I’m working my way through the various issues of Fight On! magazine, reviewing the adventurers. The non-adventures portion of the magazine is great. In this issue there’s an excellent science fiction space opera adventure, the rules for the RPG “Champions of Zed” which recreates Arnesons rules from the early 70’s (And is now in Kickstarter mode) as well as a host of other articles to get your imagination going and jump start your start your heart. Every DM should be able to find something in every issue to help their game be more imaginative and interesting.
The Darkness Beneath Level 8 – The Deep Caves
by Heron Prior, David Bowman, Calithena, & Simon Bull
The Darkness Beneath is a megadungeon presented one level an issue in the magazine. Almost without exception the levels have been imaginative and have explored a wide variety of different areas under the earth. This one, uh … does the same, I guess. You see, out of nowhere the FO guys have given us a new Underdark setting. This issues level is actually a kind of gazetteer to this new Underdark, spread out over 25 glorious pages. This level is a cave system 72(!) miles across and filled to the brim with adventure seeds and locales that more than satisfy my desire to see the idiosyncratic and whimsical.
I was never big in to the world of 2E so my own views of the Underdark are essentially that of the D1, D2, D3 series along with a smattering of D&D pop culture references since then. My own perception of the published material has been of a Drow-centric environment with scattered pockets of other creatures: a beholder cave here, Kua Toa there, some Aboleth in that lake, and so on. The underlying message I picked up was: Drow as the main inhabitants and everything else just a sideline. It also wasn’t that strange. Other than a brief opportunity (lost?) with the Kua Toa and the wandering tables for the city in D3, is just wasn’t that weird. The Underdark presented in this issue ain’t NOTHING like the one I grew up knowing, and that’s a very good thing indeed.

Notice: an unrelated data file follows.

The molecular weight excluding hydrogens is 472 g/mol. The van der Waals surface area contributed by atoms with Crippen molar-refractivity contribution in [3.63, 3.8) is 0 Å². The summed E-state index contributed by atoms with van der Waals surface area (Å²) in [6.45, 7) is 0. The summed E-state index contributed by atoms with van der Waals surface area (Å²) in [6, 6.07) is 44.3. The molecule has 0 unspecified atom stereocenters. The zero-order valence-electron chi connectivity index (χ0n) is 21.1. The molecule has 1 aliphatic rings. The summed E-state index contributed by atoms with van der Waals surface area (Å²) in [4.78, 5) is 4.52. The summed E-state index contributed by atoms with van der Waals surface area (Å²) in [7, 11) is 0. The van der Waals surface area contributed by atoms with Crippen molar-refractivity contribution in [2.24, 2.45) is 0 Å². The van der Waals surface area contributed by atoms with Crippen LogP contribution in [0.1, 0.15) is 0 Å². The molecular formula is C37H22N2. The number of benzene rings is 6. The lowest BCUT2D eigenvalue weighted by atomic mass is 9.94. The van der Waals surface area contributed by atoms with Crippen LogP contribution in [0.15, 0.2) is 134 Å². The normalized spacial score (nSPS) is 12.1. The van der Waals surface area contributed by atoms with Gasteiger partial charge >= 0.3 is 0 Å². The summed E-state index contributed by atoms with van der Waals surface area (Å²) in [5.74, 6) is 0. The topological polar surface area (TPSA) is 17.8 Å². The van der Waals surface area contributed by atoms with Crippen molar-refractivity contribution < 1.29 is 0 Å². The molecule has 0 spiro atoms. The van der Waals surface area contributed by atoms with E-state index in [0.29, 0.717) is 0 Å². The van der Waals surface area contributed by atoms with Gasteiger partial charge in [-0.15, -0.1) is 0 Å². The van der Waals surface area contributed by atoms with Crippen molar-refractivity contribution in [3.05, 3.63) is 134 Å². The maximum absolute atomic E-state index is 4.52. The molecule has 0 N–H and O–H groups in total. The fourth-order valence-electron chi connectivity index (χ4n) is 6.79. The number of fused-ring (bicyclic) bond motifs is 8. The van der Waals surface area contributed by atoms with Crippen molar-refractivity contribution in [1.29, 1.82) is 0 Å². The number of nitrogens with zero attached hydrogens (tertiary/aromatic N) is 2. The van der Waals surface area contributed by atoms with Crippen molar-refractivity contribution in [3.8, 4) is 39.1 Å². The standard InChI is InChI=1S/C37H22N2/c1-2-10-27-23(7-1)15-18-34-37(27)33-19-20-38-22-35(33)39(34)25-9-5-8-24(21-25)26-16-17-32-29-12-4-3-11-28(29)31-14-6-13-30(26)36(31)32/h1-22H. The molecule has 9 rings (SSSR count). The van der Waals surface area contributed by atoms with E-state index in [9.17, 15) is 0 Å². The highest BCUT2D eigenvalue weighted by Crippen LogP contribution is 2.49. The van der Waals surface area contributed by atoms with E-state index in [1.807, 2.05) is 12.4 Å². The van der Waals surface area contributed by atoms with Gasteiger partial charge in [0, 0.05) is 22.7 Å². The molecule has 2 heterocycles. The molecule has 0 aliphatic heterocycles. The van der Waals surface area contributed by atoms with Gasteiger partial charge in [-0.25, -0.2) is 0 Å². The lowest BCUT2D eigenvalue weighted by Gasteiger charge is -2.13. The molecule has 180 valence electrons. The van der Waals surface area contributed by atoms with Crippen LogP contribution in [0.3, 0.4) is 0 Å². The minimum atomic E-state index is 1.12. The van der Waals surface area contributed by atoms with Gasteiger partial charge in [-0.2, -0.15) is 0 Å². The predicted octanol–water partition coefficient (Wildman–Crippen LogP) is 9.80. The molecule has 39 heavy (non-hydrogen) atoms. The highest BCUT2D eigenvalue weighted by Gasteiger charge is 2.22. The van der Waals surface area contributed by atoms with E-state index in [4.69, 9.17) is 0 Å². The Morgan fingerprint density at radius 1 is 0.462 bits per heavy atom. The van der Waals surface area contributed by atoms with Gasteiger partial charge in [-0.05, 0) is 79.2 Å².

This section is 72 miles wide, in 2-mile hexes, with about 26 different ‘things’ described out in five different areas. In this respect it’s much like a hex crawl in a fully developed region. There must be, I don’t know, like a dozen different factions present in just this section. That’s A LOT of social interaction and exploring for the party to take advantage of and experience. Dark Trolls, constructed ‘Puppets’, The Mourners, the Necromancers, nefarious temples to strange gods, goblins tribes, dragons with problems, and of course, a weird ass trading city full of strange things and people. The brief description of the city in D3, along with the wandering tables, was perhaps my favorite part of D3 and I’m happy to see that aspect carried on in this level. As for the rest … I’m not sure how to describe what’s going on here. Fungas forests, dinosaur wildlands, adventure seeds everywhere, wandering monster tables for each section, various other tables for exploring ruins and finding strange artifacts, this place is just cRaZy good.
Most of the encounter areas are just a paragraph or two that describe the general flavor of the area, in the grand tradition of most modern hex-crawls. Two are expanded upon as full fledged adventures: The Siren Temple and an adventure with the necromancers Bear & Toad. The Sirens Temple has the party digging in to a 26 room three-level temple structure being corrupted and slowly turned in to a kind of killing device. It’s full of things like giant white spiders, curtains of flies, and troll parts in jars. The adventure is a bit low on magic items and cash however the mundane treasures are interesting enough, even if the magical items amount to +2 arrows. The necromancer adventure is really just working for one against the other, or playing the two off against each other. Profit! There are quite a few interesting magical items in this one … most of which have strong characters and interesting stories, effects. This is exactly what I’m looking for in a magic item, the good with the bad and interesting enough that the players want to hang on to it and use it even when they get other items.
This one part level could sustain play for months of real time as the players move from place to place and the DM sandboxes his way to a ongoing story just within this cavern. It’s just as good as the best traditional level published, by David Bowman, but in a completely different way. Good Job gang! This alone is more than worth the price of the magazine it appears in.